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Making the Qing Palace Machine Work

May 28, 2015



This workshop explores the inner and outer workings of the Chinese imperial palace with a focus on the Qing dynasty (1644-1912). It approaches the palace and its organization as a “machine” with partly distinct, partly overlapping, interwoven and dependent functional parts that produced money, matter and identity for the court. Looking at the organization and workflow of technologies, the transmission and codification of knowledge, and the coordination of profane, administrative and representative activities, the workshop examines how this range of activities conjointly formed this complex organization and made it work: agendas were drawn up, spaces and roles defined, and rules laid out. Participants investigate particular aspects of the working palace concentrating on either a material (such as jade, porcelain, silk) or a producing and controlling unit (regulations, medical treatment, interior decoration) of the “machine.”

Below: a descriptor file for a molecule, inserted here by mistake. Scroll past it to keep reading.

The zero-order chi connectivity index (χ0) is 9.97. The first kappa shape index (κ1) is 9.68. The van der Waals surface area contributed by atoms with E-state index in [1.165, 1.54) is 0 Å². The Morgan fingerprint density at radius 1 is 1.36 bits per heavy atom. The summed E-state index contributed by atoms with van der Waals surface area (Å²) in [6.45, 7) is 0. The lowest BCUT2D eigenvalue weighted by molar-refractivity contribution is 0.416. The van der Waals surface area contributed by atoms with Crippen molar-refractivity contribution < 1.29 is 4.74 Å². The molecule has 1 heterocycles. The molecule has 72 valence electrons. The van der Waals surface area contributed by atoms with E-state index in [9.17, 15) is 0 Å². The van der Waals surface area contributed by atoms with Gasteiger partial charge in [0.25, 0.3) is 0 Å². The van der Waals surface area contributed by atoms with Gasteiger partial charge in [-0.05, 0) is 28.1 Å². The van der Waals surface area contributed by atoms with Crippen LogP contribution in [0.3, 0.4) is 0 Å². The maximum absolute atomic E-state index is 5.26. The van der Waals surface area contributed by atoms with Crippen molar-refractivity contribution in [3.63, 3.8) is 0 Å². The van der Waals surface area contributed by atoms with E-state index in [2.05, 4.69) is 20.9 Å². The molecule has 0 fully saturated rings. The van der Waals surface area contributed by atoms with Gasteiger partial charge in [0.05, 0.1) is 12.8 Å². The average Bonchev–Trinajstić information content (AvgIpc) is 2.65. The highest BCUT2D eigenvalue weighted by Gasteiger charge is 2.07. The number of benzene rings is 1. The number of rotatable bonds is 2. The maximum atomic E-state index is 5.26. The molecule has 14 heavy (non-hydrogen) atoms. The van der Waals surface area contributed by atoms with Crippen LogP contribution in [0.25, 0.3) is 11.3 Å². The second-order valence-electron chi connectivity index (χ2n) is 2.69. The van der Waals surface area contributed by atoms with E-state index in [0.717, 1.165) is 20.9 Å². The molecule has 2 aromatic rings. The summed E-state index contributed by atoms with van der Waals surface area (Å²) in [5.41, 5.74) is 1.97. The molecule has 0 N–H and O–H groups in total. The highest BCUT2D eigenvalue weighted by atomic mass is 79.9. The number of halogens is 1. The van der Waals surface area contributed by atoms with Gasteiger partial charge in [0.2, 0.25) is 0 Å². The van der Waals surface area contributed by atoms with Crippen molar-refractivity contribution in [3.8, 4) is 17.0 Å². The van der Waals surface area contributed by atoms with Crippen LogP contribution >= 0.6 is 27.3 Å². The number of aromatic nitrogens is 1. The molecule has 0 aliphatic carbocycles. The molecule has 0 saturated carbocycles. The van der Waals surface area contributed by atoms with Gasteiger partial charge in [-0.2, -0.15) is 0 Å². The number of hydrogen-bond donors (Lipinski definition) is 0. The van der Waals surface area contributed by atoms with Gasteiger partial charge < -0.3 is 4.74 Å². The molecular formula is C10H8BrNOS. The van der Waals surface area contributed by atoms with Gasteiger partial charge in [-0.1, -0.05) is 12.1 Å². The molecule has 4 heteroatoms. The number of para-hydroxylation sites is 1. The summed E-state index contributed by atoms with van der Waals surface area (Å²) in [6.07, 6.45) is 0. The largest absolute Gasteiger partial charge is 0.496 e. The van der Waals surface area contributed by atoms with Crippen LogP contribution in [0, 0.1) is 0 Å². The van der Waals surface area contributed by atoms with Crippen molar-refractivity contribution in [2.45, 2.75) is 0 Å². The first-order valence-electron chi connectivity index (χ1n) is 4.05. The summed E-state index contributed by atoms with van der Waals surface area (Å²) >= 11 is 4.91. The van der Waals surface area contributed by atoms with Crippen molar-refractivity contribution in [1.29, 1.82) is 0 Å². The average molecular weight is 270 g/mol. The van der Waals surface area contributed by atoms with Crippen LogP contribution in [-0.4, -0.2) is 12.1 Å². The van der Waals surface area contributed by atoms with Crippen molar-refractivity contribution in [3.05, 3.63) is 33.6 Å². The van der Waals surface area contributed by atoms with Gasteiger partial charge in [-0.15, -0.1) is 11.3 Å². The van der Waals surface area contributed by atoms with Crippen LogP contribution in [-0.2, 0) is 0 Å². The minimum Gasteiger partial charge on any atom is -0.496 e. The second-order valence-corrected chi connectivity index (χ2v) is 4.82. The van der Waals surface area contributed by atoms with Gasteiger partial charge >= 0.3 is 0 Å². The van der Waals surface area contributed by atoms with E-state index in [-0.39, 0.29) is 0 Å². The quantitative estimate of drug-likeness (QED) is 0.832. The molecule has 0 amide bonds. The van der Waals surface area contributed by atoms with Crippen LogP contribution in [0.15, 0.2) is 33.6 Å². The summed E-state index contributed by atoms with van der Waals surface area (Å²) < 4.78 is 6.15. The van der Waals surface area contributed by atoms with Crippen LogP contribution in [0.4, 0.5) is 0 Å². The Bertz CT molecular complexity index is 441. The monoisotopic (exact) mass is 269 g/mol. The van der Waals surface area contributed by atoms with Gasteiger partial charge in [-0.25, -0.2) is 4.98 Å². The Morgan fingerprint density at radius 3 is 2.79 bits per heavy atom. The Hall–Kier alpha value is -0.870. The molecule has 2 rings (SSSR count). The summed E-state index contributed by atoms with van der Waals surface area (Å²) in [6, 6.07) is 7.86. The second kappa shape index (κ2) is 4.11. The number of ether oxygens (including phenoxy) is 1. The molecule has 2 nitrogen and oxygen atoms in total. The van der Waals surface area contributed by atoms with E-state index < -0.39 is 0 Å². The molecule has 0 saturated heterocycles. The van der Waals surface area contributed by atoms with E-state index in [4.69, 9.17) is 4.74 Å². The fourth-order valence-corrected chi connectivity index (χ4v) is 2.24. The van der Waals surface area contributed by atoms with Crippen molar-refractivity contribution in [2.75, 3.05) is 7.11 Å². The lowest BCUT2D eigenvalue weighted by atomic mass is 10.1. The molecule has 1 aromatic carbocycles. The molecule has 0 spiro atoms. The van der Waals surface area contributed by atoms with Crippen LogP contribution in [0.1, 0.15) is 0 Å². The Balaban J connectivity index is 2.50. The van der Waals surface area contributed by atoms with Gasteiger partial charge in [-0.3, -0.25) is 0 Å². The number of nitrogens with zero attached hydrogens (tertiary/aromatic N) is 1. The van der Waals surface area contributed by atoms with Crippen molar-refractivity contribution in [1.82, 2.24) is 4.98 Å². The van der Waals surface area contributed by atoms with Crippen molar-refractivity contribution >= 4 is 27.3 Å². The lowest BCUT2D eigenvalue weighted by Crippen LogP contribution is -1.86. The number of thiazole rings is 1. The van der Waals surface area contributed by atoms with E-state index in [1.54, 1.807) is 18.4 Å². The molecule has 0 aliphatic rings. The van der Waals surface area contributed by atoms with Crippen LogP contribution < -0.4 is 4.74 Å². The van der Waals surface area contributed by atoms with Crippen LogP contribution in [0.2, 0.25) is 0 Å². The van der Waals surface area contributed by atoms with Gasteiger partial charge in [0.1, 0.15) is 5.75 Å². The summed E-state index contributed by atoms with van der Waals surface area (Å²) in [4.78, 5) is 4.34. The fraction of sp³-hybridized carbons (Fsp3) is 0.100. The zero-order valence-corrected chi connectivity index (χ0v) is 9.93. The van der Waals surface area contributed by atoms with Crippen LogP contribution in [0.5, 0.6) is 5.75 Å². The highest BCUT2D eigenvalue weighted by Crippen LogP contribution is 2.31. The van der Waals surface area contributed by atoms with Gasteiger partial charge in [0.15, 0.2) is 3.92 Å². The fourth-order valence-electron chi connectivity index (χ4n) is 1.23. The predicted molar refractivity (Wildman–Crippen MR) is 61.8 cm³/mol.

Which knowledge spheres evolved within this administrative setting and how did they influence each other? How was planning structured by the materials used, and adapted to changing needs or outside influences? What kinds of small and big planning were involved — what was important, what neglected, what ignored or “black-boxed”?

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